At the end of your visit to a service center, you receive a temporary Xerox-type copy of the new license; the actual license is mailed to the address for which you provided proof of residency.

Using these tools, my experience at the Norcross service center took all of 35 minutes and the new license arrived in the mail eight days later.

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    You can't get an international license unless you hold a government-issued license. International licenses serve only to certify the authenticity of a "normal" license. – phoog May 12 '16 at 4:02
  • And in almost every state in the US the IDP isn't necessary, only the foreign license is. Unfortunately an exception is Georgia, where the IDP is necessary if the license isn't in English. See here for the comment about Quebec licenses in Georgia. – Dennis May 12 '16 at 15:13
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Since your entry to the US seems to be California an alternative, if you have a California address you can use, might be to apply for a California driver's license. Information about applying can be found here, while the requirements for a license are here. You will need to produce an identity document (e.g. passport) and provide them with your social security number, but I don't think there is a requirement to document your address (ignore the "AB60" stuff, that is for people who can't prove legal presence). You will need to take the written test and an eye test, but they will waive the driving test if you have had a California license in the past or possess an out-of-state license now; an expired out-of-state license is acceptable, though I'm not sure if there's a limit on how long it can be expired. Once you've done this they'll give you a paper version of the license to use until they deliver the card.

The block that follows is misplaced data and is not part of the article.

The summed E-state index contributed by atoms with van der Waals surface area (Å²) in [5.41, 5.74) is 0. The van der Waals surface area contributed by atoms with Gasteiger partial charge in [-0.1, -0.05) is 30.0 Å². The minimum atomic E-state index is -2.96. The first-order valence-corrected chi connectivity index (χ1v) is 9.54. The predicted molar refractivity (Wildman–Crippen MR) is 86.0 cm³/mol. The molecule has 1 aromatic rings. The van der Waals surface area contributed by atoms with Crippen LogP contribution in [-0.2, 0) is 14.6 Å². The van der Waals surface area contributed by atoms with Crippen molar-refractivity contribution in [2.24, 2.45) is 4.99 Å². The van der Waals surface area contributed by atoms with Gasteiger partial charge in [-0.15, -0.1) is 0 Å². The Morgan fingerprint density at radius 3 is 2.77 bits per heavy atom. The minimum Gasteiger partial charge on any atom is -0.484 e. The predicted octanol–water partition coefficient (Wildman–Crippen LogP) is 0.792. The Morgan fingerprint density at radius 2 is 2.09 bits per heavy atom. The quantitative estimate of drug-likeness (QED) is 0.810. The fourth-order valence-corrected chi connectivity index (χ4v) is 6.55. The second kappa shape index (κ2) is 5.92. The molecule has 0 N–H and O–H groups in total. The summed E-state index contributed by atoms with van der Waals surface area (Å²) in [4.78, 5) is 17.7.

Having obtained this there shouldn't be an issue insuring your vehicle and driving it. Once you get to Georgia you can move the insurance and swap the California license back for a Georgia license. The latter may require waiting for the California card to arrive (at the California address) and having whomever is there to receive it forward the license to you.

I wouldn't bother with all of this if you have a valid foreign license and IDP you can use for the drive back to Georgia. You'll need a valid license from somewhere for the drive, however, and you'll need to apply for that in person, so a California license will avoid the need for a trip to Georgia and back to renew that license.

  • The answer above says "...I don't think there is a requirement to document your address..." This is incorrect; the second link above (dmv.ca.gov/portal/dmv/?1dmy&urile=wcm:path:/dmv_content_en/…) contains a bullet highlighting the "residency document" required by California DMV. A drivers license applicant must be a resident of California, and must present documentation to demonstrate this. – David Apr 12 '18 at 23:05